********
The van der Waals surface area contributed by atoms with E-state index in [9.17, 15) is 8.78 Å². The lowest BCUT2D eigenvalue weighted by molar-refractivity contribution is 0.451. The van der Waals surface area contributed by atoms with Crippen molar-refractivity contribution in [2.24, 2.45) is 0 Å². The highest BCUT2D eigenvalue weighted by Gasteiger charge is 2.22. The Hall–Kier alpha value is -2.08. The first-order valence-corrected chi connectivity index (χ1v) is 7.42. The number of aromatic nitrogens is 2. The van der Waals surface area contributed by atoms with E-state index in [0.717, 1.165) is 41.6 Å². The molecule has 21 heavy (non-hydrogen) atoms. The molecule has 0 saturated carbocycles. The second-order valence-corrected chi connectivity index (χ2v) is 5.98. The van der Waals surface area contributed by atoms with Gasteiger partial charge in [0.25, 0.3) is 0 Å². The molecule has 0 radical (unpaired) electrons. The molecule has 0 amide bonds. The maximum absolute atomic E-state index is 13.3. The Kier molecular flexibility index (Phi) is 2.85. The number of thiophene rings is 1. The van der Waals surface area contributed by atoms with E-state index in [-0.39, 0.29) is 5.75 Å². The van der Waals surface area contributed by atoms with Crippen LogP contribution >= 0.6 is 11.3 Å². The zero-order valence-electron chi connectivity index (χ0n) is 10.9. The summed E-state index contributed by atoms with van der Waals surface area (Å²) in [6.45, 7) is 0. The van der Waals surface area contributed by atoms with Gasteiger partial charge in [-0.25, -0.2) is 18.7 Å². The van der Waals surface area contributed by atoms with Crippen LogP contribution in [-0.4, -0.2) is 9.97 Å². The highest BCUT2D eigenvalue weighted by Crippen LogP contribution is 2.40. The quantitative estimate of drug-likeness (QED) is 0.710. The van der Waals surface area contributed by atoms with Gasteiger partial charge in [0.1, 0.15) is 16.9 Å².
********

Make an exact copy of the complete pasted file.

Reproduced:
The van der Waals surface area contributed by atoms with E-state index in [9.17, 15) is 8.78 Å². The lowest BCUT2D eigenvalue weighted by molar-refractivity contribution is 0.451. The van der Waals surface area contributed by atoms with Crippen molar-refractivity contribution in [2.24, 2.45) is 0 Å². The highest BCUT2D eigenvalue weighted by Gasteiger charge is 2.22. The Hall–Kier alpha value is -2.08. The first-order valence-corrected chi connectivity index (χ1v) is 7.42. The number of aromatic nitrogens is 2. The van der Waals surface area contributed by atoms with E-state index in [0.717, 1.165) is 41.6 Å². The molecule has 21 heavy (non-hydrogen) atoms. The molecule has 0 saturated carbocycles. The second-order valence-corrected chi connectivity index (χ2v) is 5.98. The van der Waals surface area contributed by atoms with Gasteiger partial charge in [0.25, 0.3) is 0 Å². The molecule has 0 radical (unpaired) electrons. The molecule has 0 amide bonds. The maximum absolute atomic E-state index is 13.3. The Kier molecular flexibility index (Phi) is 2.85. The number of thiophene rings is 1. The van der Waals surface area contributed by atoms with E-state index in [-0.39, 0.29) is 5.75 Å². The van der Waals surface area contributed by atoms with Crippen LogP contribution >= 0.6 is 11.3 Å². The zero-order valence-electron chi connectivity index (χ0n) is 10.9. The summed E-state index contributed by atoms with van der Waals surface area (Å²) in [6.45, 7) is 0. The van der Waals surface area contributed by atoms with Gasteiger partial charge in [-0.25, -0.2) is 18.7 Å². The van der Waals surface area contributed by atoms with Crippen LogP contribution in [-0.4, -0.2) is 9.97 Å². The highest BCUT2D eigenvalue weighted by Crippen LogP contribution is 2.40. The quantitative estimate of drug-likeness (QED) is 0.710. The van der Waals surface area contributed by atoms with Gasteiger partial charge in [0.1, 0.15) is 16.9 Å².